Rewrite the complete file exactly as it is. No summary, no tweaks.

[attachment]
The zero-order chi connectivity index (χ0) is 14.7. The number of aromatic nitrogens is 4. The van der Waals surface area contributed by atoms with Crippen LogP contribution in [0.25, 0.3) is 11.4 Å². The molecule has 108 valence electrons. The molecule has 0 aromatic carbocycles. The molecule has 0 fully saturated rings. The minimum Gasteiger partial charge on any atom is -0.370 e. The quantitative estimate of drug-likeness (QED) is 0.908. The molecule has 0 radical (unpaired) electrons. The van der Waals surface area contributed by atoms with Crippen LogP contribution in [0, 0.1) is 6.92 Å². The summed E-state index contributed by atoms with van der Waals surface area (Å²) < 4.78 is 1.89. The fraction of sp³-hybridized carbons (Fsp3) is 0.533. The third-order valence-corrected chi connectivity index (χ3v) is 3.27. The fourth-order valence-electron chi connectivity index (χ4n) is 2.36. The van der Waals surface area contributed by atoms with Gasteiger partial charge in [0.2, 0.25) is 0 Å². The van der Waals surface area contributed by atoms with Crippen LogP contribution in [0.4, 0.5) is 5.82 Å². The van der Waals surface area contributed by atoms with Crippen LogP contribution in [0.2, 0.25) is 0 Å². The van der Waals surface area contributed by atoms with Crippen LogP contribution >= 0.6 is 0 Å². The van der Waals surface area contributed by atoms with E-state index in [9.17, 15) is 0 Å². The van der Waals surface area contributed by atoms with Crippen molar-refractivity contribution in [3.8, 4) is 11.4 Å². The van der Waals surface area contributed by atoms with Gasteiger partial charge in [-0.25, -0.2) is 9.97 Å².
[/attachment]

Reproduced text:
The zero-order chi connectivity index (χ0) is 14.7. The number of aromatic nitrogens is 4. The van der Waals surface area contributed by atoms with Crippen LogP contribution in [0.25, 0.3) is 11.4 Å². The molecule has 108 valence electrons. The molecule has 0 aromatic carbocycles. The molecule has 0 fully saturated rings. The minimum Gasteiger partial charge on any atom is -0.370 e. The quantitative estimate of drug-likeness (QED) is 0.908. The molecule has 0 radical (unpaired) electrons. The van der Waals surface area contributed by atoms with Crippen LogP contribution in [0, 0.1) is 6.92 Å². The summed E-state index contributed by atoms with van der Waals surface area (Å²) < 4.78 is 1.89. The fraction of sp³-hybridized carbons (Fsp3) is 0.533. The third-order valence-corrected chi connectivity index (χ3v) is 3.27. The fourth-order valence-electron chi connectivity index (χ4n) is 2.36. The van der Waals surface area contributed by atoms with Gasteiger partial charge in [0.2, 0.25) is 0 Å². The van der Waals surface area contributed by atoms with Crippen LogP contribution in [0.4, 0.5) is 5.82 Å². The van der Waals surface area contributed by atoms with Crippen LogP contribution in [0.2, 0.25) is 0 Å². The van der Waals surface area contributed by atoms with Crippen LogP contribution >= 0.6 is 0 Å². The van der Waals surface area contributed by atoms with E-state index in [9.17, 15) is 0 Å². The van der Waals surface area contributed by atoms with Crippen molar-refractivity contribution in [3.8, 4) is 11.4 Å². The van der Waals surface area contributed by atoms with Gasteiger partial charge in [-0.25, -0.2) is 9.97 Å².